The General Journal

The General Journal

An example of journal entries. Image credit Frank Wood's Business Accounting 1

An example of journal entries. Image credit Frank Wood’s Business Accounting 1

ZIMSEC O Level Principles of Accounts Notes: The General Journal

As already said there are several books of Prime Entry namely:

  • ┬áThe Sales Day Book
  • The Purchases Day Book
  • The Returns Inwards Day Book
  • The Returns Outwards Day Book.
  • The Cash Book

 

  • Each of these books is devoted to a particular type of transaction. For example all Purchases returns are recorded in the Returns Outwards Day Book.
  • There are, however, other types of transactions which do not pass through these books.
  • These transactions are much rarer in businesses when compared to those transactions which are recorded in the above books.
  • These transactions are recorded in the Journal.
  • The Journal is also known as the General Journal or Journal Proper.
  • This book acts as a diary for all these other transactions before they are transferred to the General Ledger.
  • For each transaction the following are recorded:
  1. The date
  2. The name of account(s) to be debited and the amount(s)
  3. The name of the account(s) to be credited and the amount(s)
  4. A description and explanation of the transaction (this is called a narrative)
  5. A folio reference to the source documents giving proof of the transaction.
  • Using a journal prevents fraud and errors.

Uses of the Journal

  • Some of the main uses of the Journal are listed below:

1 The purchase and sale of fixed assets on credit.
2 Writing off bad debts.
3 The correction of errors in the ledger accounts.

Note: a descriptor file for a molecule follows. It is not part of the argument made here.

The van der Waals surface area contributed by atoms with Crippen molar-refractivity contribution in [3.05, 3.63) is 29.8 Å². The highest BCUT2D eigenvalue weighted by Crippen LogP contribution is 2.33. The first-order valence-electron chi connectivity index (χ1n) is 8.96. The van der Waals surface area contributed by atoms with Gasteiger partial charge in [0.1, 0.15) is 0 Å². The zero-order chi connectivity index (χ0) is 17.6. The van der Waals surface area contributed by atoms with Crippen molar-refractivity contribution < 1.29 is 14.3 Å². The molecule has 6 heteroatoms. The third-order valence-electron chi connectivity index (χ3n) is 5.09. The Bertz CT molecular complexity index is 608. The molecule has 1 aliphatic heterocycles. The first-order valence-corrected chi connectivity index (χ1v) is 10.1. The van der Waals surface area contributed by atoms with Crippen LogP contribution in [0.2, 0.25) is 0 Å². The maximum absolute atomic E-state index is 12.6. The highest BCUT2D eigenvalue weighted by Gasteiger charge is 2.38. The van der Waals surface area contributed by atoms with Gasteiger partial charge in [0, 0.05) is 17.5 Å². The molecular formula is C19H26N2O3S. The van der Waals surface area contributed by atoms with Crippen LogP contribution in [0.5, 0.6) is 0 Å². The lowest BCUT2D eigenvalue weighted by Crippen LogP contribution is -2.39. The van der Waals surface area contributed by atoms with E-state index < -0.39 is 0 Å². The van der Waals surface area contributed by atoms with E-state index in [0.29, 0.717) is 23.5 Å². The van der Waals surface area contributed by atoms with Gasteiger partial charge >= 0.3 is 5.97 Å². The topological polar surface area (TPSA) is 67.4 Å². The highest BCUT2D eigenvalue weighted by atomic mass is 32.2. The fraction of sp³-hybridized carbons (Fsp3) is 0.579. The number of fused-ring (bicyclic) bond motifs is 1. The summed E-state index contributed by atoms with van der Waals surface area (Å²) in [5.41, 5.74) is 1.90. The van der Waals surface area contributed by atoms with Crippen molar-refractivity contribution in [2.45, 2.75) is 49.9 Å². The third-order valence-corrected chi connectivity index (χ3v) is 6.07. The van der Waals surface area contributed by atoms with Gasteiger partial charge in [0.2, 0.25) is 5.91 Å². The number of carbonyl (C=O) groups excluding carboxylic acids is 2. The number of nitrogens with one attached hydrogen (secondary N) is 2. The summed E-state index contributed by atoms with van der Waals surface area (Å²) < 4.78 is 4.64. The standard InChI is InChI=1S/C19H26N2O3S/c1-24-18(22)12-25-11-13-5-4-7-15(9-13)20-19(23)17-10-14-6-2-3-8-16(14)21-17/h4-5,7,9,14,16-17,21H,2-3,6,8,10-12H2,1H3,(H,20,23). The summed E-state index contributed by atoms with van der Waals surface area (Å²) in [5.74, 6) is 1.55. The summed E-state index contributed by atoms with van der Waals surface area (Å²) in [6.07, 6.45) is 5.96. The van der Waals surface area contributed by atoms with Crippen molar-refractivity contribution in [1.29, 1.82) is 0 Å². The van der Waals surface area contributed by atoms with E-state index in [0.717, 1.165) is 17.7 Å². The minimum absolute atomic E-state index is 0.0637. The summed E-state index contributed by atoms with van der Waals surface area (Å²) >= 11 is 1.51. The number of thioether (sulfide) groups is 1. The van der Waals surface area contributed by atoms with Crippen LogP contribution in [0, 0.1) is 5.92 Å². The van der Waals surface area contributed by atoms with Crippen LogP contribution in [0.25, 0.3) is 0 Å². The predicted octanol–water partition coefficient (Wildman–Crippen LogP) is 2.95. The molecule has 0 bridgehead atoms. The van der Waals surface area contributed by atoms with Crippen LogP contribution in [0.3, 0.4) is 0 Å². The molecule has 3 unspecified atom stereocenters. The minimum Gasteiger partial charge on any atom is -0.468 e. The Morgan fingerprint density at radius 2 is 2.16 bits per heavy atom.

4 Opening entries. These are the entries needed to open a new set of books.
5 Adjustments to any of the entries in the ledgers.

NB This is not an exhaustive list.

The layout of a journal

The layout of a journal. Image credit Frank Wood's Business Accounting 1.

The layout of a journal. Image credit Frank Wood’s Business Accounting 1.

  • The first line records the account to be debited.
  • The second line records the account to be debited.
  • The final line provides a summary of the transaction and what transpired.
  • The journal is not part of the double entry system but rather acts as a diary.
  • Once an entry has been made it is recorded into the relevant accounts in the General Ledger.

To access more topics go to the Principles of Accounts Notes page.

By |2017-01-17T11:17:04+00:00October 7th, 2015|Notes, Ordinary Level Notes, Principles of Accounts Notes|1 Comment

About the Author:

He holds an Honours in Accountancy degree from the University of Zimbabwe. He is passionate about technology and its practical application in today's world.
%d bloggers like this: